Does Gail Sheehy Walk Her Talk?
The East Bay author touts the sexy side of being a "seasoned" woman
While women of a certain age debate whether cultural commentator Gail Sheehy is really onto something—or just on something—when she argues that their lives can be filled with passion and hot, steamy sex, an indelicate question arises: Has this 68-year-old grandmother got it going on? The author of Sex and the Seasoned Woman is happy to hold herself up as a “seasoned” woman who is enjoying all of life’s pleasures.
She certainly looks the part. During a book-tour swing through the Bay Area, she stopped in at Orinda Books, where more than 100 women came to hear her talk about living the passionate life. Dressed in a trim red suit, with her thick, blond hair cut in short, feathered layers,she looked at least a decade youngerthan she actually is.
Sheehy attributes her youthful vibrancy to working out, meditating,and finding creative and intellectual outlets in identifying, researching, and writing about social trends that resonate with the public. She’s written 15 books, including the best-selling Passages, which examined transitions we undergo throughout our lives.
With Sex and the Seasoned Woman, Sheehy focuses on the period of life between ages 50 and 75, which she calls women’s Second Adulthood. “In our First Adulthood, we are bound by our roles—student, apprentice, spouse, parent—and at pains to please those whose approval defines us,” she explains. “But after 50, we can finally be truly ourselves and pursue passions that bring us pleasure.”
Married to UC Berkeley journalism professor Clay Felker for 22 years, Sheehy, who divides her time between the East Bay and New York, says she likes to surprise him by unexpectedly showing up in Berkeley when she’s been off traveling the country doing research or promoting her books.
Another way they keep the spice in their marriage, she says, is by going out for romantic dinners at Chez Panisse or the Claremont Resort & Spa, and by taking trips to the Napa Valley and to their favorite romantic destination: the Umbria region of Italy.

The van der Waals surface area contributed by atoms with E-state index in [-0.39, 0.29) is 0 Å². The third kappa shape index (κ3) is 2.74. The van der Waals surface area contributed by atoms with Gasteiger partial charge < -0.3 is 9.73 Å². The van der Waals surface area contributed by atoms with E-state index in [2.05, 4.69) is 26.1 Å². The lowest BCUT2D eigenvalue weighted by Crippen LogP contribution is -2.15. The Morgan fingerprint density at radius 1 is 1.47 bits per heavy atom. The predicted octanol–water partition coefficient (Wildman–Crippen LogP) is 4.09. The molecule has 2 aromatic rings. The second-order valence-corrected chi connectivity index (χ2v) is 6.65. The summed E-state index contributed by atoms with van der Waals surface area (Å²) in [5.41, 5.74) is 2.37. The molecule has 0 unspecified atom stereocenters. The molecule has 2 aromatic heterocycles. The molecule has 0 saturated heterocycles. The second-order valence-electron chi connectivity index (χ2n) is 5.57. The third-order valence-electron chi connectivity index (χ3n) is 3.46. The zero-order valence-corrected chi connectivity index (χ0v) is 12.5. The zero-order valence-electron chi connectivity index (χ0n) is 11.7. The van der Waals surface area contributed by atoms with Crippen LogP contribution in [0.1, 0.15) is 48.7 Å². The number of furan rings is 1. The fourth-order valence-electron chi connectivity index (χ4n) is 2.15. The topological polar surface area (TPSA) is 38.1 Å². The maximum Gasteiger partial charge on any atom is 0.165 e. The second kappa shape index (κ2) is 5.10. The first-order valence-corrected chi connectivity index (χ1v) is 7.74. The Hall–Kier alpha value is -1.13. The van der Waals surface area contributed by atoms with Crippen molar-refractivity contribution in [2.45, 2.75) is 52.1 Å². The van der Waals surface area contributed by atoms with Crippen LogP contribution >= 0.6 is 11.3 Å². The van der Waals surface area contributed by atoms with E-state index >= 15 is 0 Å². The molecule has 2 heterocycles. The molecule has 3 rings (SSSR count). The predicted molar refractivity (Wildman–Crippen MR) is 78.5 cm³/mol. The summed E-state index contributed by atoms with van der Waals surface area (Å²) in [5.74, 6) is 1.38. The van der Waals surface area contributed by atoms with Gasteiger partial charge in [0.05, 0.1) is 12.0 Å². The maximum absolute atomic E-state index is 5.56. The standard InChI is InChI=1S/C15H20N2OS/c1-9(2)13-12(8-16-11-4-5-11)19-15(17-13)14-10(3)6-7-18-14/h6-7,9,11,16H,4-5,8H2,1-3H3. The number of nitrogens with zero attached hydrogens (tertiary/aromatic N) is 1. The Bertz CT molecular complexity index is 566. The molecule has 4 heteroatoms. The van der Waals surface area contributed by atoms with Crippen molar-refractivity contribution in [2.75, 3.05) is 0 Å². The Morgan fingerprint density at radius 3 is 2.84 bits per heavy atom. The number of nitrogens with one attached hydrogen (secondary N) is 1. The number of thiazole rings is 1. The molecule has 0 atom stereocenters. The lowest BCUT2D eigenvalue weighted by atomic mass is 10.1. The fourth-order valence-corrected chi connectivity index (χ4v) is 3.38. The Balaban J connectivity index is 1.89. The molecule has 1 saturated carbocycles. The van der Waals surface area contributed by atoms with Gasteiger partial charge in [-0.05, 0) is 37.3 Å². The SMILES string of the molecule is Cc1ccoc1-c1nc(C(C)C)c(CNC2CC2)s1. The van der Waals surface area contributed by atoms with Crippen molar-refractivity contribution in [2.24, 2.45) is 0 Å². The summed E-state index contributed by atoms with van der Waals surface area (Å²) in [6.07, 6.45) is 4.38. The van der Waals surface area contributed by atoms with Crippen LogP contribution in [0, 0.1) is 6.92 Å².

Their already loving relationship took on a deeper meaning when Felker was diagnosed with cancer several years ago, Sheehy says.“When Clay was recovering from surgery, we couldn’t be physically close in the usual way, but we developed a powerful soul connection,” she recalls.
Some critics have questioned how clued in Sheehy is to the real lives of postmenopausal women. A writer in The New York Times Magazine said Sheehy’s depiction was fine—except for the fact that most single men over 50 are looking for women half their age. But others hail Sheehy’s book as a “must-read” for women over 50 and say it offers inspiring insights into all of life’s possibilities—post hot flashes.
Sheehy disputes the idea that women over 50 are no longer able to attract men.
The author describes how the initial concept for Sex and the Seasoned Woman came to her after she posted a questionnaire for women on her website. Next to the survey was a 19th-century Courbet painting of a naked woman lying on her back with a parrot on her finger and the mock statement, “Sex for women over 50 is for the birds.”
“I immediately received this deluge of responses from women who didn’t think that way at all and who went on to tell me how they were living their lives,” Sheehy says. While researching the book, she drove around the country and interviewed some 400 of the respondents.
“The common theme was that at some point in her late forties or fifties,a woman realizes she needs a new dream, because she’s going to live at least into her seventies, probably [into] her eighties,” Sheehy says. “I discovered a new universe of lusty, liberated women, some married and some not, who are unwilling to settle for the stereotypical roles of middle age.”